Virtually every state in the union is trending in the wrong direction in the pandemic, setting grim records by the day as Americans prepare to spend a winter battling a virus that thrives indoors.

At least five states ― Alaska, Missouri, North Dakota, Wisconsin and Wyoming ― set records for COVID-19 deaths on Tuesday, according to data compiled by Johns Hopkins University.

Simultaneously, at least five states — Colorado, Illinois, Montana, Ohio and Wyoming — surpassed single-day new caseload records Tuesday. (Wyoming appeared on both superlative lists.) Several other states, such as Pennsylvania, set records for new cases on Monday. 

The U.S. as a whole also hit a new single-day high on Tuesday, recording more than 136,000 new cases and marking the seventh day in a row where new cases surpassed 100,000. 

According to the COVID Tracking Project, which is affiliated with The Atlantic, around 62,000 Americans are currently lying in hospital beds fighting off the worst symptoms of COVID-19, which can leave some patients traumatized even after they make a recovery. Hospital beds in some places, particularly in the center of the country, are rapidly becoming scarce resources. 

These bleak statistics cannot be set aside in light of this week’s good vaccine news, either. Although Pfizer announced that the coronavirus vaccine it has been developing is showing very positive signs of success ― initial data from the company showed the vaccine provided 90% efficacy ― the country is still a long way away from widespread vaccination.

The U.S. may begin to vaccinate those at most risk of infection, including many health care workers, by the end of December, according to Dr. Anthony Fauci, the nation’s top expert on infectious diseases. But for the average American without serious preexisting conditions, the vaccine likely will not be available until April. 

Doctors are also getting better at treating the virus, having learned lessons during the first wave about how it tears through the human body. How the virus may affect recovered patients over the long term, though, is much more uncertain.  

With more than 10 million confirmed COVID-19 patients since the start of the pandemic, the U.S. continues to lead the world in coronavirus spread by significant amount ― and experts have repeatedly sought to warn the public that the crisis will get worse before it gets better. 

One of President-elect Joe Biden’s newly appointed pandemic advisers, Michael Osterholm, had a sobering message to share earlier this week on CNBC, where he said, “What America has to understand is that we are about to enter COVID hell.”

Osterholm, who is also director of the Center for Infectious Disease Research and Policy at the University of Minnesota, went on to explain that he was simply being realistic.

“This is not to scare people out of their wits. This is to scare people into their wits to understand that, because we still have control,” he said. 

Biden himself has repeatedly emphasized mask use and social distancing measures in the handful of national addresses he has made since being declared the winner of the 2020 election on Saturday. 

Some local leaders are taking heed of the warnings. Minnesota Gov. Tim Walz (D) announced a 10 p.m. curfew for bars and restaurants this week as cases surge across the heartland state. And after spending days telling New York state residents that the former hotspot may be headed for a “second wave” of COVID-19, Gov. Andrew Cuomo (D) followed suit, telling bars and restaurants they must close by 10 p.m. and capping indoor gatherings at 10 people. A similar curfew is set to go into effect in Connecticut and New Jersey.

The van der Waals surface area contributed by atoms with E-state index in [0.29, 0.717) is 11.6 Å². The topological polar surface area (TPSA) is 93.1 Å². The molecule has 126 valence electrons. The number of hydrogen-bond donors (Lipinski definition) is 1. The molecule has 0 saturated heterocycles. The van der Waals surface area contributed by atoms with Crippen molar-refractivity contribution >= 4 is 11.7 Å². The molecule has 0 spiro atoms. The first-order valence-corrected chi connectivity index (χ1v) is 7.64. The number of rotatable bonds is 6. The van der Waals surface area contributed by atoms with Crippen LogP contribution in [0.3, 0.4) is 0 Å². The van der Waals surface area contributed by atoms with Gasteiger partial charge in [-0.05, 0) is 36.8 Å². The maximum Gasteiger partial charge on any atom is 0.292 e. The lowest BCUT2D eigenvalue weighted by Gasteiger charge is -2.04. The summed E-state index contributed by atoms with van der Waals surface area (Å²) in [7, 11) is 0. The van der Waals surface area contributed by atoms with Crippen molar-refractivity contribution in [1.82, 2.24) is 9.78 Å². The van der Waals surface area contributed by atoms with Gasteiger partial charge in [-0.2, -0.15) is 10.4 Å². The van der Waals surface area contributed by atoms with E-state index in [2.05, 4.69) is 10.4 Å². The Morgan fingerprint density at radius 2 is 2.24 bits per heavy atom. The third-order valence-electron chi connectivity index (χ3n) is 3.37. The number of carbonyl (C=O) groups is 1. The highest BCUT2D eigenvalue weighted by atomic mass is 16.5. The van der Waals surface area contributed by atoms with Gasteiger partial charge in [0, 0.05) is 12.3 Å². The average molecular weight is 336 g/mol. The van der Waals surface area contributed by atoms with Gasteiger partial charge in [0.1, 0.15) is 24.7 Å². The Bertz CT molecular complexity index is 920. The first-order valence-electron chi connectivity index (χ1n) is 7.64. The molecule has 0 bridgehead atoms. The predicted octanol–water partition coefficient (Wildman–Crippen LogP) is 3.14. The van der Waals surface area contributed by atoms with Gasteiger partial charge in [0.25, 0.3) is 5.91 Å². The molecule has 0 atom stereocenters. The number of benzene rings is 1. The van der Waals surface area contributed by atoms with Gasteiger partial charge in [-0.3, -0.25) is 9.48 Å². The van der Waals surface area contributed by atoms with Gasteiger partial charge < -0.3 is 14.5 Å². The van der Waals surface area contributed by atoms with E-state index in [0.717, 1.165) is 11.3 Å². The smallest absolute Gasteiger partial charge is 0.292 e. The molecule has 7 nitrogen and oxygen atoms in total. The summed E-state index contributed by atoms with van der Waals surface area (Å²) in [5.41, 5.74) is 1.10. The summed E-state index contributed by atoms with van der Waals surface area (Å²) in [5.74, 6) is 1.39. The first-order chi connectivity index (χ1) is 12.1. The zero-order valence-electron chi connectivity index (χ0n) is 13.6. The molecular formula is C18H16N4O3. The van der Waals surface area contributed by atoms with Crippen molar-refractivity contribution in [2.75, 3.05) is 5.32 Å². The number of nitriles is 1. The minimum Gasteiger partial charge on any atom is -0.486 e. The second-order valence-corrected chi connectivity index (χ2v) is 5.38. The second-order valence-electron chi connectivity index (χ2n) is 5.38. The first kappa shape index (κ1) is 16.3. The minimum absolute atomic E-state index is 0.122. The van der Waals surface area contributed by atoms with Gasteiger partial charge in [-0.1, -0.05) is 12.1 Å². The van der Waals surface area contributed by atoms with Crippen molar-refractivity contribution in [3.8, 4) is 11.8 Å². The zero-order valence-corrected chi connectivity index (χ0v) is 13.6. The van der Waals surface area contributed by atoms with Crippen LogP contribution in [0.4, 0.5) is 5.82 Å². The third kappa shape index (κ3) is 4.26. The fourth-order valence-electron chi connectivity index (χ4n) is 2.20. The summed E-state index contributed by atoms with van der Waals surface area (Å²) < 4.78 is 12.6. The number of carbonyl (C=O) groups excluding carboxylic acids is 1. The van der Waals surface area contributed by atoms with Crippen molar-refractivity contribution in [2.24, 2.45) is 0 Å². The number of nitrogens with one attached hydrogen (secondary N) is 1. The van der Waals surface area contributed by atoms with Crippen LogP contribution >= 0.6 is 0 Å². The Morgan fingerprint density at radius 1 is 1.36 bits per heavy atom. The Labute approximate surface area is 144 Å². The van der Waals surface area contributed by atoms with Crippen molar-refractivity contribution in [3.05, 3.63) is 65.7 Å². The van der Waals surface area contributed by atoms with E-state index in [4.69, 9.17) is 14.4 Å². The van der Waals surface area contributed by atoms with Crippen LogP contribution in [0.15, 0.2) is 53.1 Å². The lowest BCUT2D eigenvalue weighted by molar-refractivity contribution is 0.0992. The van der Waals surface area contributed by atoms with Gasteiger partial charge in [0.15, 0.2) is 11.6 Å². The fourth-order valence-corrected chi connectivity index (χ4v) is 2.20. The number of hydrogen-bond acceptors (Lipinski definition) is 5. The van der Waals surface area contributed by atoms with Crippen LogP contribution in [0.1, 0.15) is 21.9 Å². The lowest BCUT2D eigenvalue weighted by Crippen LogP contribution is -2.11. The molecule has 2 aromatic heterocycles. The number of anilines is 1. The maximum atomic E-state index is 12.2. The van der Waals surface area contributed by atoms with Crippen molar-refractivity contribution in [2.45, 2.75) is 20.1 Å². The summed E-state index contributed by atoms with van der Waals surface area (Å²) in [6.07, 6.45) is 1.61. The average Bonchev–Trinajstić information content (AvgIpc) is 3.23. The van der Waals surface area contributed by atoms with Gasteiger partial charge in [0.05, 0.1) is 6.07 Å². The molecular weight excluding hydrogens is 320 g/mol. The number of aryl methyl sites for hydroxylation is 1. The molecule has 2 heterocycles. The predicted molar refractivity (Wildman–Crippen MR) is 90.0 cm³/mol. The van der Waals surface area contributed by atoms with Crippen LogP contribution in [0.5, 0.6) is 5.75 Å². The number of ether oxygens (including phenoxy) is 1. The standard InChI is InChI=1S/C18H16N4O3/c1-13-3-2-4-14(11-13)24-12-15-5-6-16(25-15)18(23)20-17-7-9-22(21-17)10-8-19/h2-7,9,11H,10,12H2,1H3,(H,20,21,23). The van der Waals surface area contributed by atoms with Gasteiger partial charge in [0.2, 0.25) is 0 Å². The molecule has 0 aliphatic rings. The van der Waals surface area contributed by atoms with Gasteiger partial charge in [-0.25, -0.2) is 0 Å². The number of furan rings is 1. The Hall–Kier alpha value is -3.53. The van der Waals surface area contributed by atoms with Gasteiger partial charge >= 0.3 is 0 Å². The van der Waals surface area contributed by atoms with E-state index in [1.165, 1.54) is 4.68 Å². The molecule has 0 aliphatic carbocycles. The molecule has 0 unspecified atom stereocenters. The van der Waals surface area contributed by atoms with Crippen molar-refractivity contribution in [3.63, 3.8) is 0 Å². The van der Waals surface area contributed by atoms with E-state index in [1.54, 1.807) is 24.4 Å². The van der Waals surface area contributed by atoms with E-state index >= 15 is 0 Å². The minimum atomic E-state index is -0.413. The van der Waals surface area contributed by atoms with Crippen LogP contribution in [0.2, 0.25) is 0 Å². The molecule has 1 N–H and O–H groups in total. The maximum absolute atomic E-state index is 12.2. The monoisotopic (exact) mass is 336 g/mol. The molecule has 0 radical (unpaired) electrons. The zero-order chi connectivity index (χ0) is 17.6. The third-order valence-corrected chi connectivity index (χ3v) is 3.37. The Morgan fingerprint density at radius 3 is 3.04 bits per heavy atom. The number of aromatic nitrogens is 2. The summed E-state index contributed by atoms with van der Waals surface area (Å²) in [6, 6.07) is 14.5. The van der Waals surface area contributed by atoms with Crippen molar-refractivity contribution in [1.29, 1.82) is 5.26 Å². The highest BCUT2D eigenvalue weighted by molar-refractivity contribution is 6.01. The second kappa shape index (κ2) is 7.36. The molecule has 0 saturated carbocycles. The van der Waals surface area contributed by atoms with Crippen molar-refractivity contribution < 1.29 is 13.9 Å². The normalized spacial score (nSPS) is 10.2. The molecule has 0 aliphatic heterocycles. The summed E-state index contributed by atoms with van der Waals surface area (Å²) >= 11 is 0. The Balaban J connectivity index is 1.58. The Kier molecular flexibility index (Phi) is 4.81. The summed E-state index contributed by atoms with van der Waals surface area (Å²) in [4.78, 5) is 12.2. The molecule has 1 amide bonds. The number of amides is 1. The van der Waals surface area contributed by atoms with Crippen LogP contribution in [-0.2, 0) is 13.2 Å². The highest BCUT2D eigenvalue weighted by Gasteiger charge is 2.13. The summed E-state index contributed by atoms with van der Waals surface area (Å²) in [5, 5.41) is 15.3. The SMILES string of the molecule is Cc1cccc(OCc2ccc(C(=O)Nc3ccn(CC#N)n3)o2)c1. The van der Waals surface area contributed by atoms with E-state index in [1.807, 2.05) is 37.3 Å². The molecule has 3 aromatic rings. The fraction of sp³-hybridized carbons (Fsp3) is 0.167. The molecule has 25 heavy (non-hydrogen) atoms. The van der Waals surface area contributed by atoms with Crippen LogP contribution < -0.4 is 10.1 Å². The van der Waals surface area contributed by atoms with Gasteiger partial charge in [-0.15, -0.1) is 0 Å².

In California, nearly a dozen counties have already been ordered by the state’s secretary of health, Dr. Mark Ghaly, to reinstate more restrictive measures to slow the spread of illness, including banning movie theater operations.  And on Wednesday evening, Ohio Gov. Mike DeWine (R) is expected to address the rampant spread of infections across his state and potentially introduce new mandates. 

Yet leaders in other places are holding off on new restrictions. Wisconsin Gov. Tony Evers (D) issued an executive order Wednesday that advises residents to stay home but falls short of a new mandate.

Illinois Gov. J.B. Pritzker (D) said this week that his state is seeing the worst surge in virus spread since the start of the crisis in March, but he has yet to implement stricter rules. (Illinois reported a record 12,623 new cases Tuesday.) Officials in St. Louis County, Missouri ― a state where cases have been rising steeply for weeks ― have also warned that tighter restrictions may become necessary but have not announced them just yet. 

Similarly, Texas ― which became the first state to surpass 1 million infections this week ― has also not announced new rules, although local health officials say the surge is not surprising given residents’ uneven adherence to local and federal guidelines. 

North Dakota, however, may offer the most dire picture of what could happen if areas that are already stretching their hospitals thin fail to slow the spread. The state’s Republican governor, Doug Burgum, announced Monday that health care workers may still come to work in COVID-19 units even if they have the virus, so long as they are asymptomatic, owing to alarming staffing shortages.

Early in the pandemic, states that were hard-hit by the virus, such as New York and New Jersey, benefitted from low ― or nonexistent ― case counts across much of the country and were able to welcome doctors from other places to help tend to patients. But such resources are likely to be heavily strained if all 50 states are facing rapidly rising caseloads at the same time. 



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